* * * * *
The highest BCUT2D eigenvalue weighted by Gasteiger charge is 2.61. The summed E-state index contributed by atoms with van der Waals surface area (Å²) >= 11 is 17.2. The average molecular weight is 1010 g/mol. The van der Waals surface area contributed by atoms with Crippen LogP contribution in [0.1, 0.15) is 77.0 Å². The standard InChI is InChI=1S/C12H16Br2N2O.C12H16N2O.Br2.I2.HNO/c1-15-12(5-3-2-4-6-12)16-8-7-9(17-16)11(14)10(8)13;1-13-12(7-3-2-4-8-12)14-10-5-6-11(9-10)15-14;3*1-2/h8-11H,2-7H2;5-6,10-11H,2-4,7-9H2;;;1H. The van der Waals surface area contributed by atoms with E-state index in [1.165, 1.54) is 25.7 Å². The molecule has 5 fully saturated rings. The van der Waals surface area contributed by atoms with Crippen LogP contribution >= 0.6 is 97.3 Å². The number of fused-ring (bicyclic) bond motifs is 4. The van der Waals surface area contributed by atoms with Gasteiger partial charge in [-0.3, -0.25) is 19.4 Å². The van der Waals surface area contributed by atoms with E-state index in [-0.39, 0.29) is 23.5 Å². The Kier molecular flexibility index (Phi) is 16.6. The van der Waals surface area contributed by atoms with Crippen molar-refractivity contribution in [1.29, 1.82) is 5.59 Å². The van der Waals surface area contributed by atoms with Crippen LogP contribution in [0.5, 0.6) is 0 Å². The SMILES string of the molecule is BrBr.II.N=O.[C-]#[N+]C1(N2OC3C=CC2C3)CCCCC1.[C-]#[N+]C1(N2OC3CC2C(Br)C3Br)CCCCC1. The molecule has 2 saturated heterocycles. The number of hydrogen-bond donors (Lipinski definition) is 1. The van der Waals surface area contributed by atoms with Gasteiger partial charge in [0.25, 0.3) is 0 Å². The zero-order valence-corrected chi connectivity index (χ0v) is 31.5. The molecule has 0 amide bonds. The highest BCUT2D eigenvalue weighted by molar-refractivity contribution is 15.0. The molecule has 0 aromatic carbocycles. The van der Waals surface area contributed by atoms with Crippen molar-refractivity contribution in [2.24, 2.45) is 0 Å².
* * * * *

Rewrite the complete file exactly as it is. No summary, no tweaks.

The highest BCUT2D eigenvalue weighted by Gasteiger charge is 2.61. The summed E-state index contributed by atoms with van der Waals surface area (Å²) >= 11 is 17.2. The average molecular weight is 1010 g/mol. The van der Waals surface area contributed by atoms with Crippen LogP contribution in [0.1, 0.15) is 77.0 Å². The standard InChI is InChI=1S/C12H16Br2N2O.C12H16N2O.Br2.I2.HNO/c1-15-12(5-3-2-4-6-12)16-8-7-9(17-16)11(14)10(8)13;1-13-12(7-3-2-4-8-12)14-10-5-6-11(9-10)15-14;3*1-2/h8-11H,2-7H2;5-6,10-11H,2-4,7-9H2;;;1H. The van der Waals surface area contributed by atoms with E-state index in [1.165, 1.54) is 25.7 Å². The molecule has 5 fully saturated rings. The van der Waals surface area contributed by atoms with Crippen LogP contribution >= 0.6 is 97.3 Å². The number of fused-ring (bicyclic) bond motifs is 4. The van der Waals surface area contributed by atoms with Gasteiger partial charge in [-0.3, -0.25) is 19.4 Å². The van der Waals surface area contributed by atoms with E-state index in [-0.39, 0.29) is 23.5 Å². The Kier molecular flexibility index (Phi) is 16.6. The van der Waals surface area contributed by atoms with Crippen molar-refractivity contribution in [1.29, 1.82) is 5.59 Å². The van der Waals surface area contributed by atoms with Crippen LogP contribution in [0.5, 0.6) is 0 Å². The SMILES string of the molecule is BrBr.II.N=O.[C-]#[N+]C1(N2OC3C=CC2C3)CCCCC1.[C-]#[N+]C1(N2OC3CC2C(Br)C3Br)CCCCC1. The molecule has 2 saturated heterocycles. The number of hydrogen-bond donors (Lipinski definition) is 1. The van der Waals surface area contributed by atoms with Gasteiger partial charge in [0.25, 0.3) is 0 Å². The zero-order valence-corrected chi connectivity index (χ0v) is 31.5. The molecule has 0 amide bonds. The highest BCUT2D eigenvalue weighted by molar-refractivity contribution is 15.0. The molecule has 0 aromatic carbocycles. The van der Waals surface area contributed by atoms with Crippen molar-refractivity contribution in [2.24, 2.45) is 0 Å².